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Molecular cloning, functional characterization and possible cooperativity between the murine P2X4 and P2X4a receptors.

Townsend-Nicholson, A, King, B F, Wildman, Scott S.P., Burnstock, G (1999) Molecular cloning, functional characterization and possible cooperativity between the murine P2X4 and P2X4a receptors. Brain research. Molecular brain research, 64 (2). pp. 246-54. ISSN 0169-328X. (doi:10.1016/S0169-328X(98)00328-3) (The full text of this publication is not currently available from this repository. You may be able to access a copy if URLs are provided)

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Official URL
https://doi.org/10.1016/S0169-328X(98)00328-3

Abstract

We have cloned and functionally characterised the mouse orthologue of the P2X4 receptor, mP2X4, and a splice variant of this receptor, mP2X4a. mP2X4 is 388 amino acids in length and shares 94% and 87% identity with the rat and human P2X4 receptors, respectively, while mP2X4a is 361 amino acids in length and lacks a 27-amino acid region in the extracellular domain corresponding to exon 6 of the known P2X receptor gene structures. When expressed in Xenopus laevis oocytes, mP2X4 produces a rapid inward current in response to ATP with an EC50 of 1.68+/-0.2 microM, consistent with the affinity of the rat and human P2X4 receptors for ATP. This agonist response is potentiated by the P2X receptor antagonists suramin, Reactive blue 2 and, over a limited concentration range, by PPADS. Although mP2X4a forms a poorly functional homomeric receptor, it appears able to interact with the full-length mP2X4 subunit to result in a functional channel with a reduced affinity for ATP. These results suggest a possible role for splice variants of P2X receptors in the formation of functional heteromeric ion channels.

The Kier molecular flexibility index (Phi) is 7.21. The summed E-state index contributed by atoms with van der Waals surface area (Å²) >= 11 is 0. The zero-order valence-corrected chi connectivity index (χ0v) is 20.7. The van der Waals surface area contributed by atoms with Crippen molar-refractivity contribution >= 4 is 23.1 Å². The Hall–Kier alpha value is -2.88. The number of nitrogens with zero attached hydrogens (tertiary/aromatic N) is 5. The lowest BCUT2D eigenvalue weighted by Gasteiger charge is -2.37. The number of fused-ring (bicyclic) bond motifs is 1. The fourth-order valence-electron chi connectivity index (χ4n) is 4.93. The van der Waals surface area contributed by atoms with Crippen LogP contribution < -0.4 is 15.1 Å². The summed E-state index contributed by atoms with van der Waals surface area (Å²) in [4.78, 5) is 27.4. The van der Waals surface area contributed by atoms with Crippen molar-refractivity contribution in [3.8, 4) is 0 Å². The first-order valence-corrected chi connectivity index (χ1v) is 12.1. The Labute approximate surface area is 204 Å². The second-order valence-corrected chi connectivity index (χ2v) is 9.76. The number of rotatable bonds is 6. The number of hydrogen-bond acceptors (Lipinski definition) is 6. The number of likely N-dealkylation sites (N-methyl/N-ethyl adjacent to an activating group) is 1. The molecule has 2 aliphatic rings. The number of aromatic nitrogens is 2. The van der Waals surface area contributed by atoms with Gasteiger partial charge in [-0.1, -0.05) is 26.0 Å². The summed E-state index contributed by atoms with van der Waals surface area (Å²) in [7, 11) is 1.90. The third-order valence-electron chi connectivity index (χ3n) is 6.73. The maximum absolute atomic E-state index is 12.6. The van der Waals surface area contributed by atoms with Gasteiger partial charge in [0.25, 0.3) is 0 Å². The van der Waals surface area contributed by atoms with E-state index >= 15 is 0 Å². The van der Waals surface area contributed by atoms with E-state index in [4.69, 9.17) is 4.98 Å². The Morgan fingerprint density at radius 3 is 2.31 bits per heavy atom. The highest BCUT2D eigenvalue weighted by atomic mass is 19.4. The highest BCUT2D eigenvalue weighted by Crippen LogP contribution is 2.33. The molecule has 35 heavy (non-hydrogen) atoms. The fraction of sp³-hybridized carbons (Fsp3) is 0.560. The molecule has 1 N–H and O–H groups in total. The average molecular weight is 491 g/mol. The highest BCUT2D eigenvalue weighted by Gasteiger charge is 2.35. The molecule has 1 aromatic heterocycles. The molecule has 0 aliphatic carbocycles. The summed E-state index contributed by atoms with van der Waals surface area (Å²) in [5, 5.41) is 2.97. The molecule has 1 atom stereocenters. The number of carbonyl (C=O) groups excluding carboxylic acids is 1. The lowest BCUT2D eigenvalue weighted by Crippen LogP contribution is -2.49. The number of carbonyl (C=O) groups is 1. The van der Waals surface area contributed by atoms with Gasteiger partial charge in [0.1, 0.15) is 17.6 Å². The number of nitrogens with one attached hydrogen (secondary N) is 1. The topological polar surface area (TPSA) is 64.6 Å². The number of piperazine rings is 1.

Item Type: Article
DOI/Identification number: 10.1016/S0169-328X(98)00328-3
Subjects: R Medicine > RM Therapeutics. Pharmacology
Divisions: Faculties > Sciences > Medway School of Pharmacy
Depositing User: Scott S.P. Wildman
Date Deposited: 13 Dec 2015 13:52 UTC
Last Modified: 29 May 2019 16:40 UTC
Resource URI: https://kar.kent.ac.uk/id/eprint/52962 (The current URI for this page, for reference purposes)
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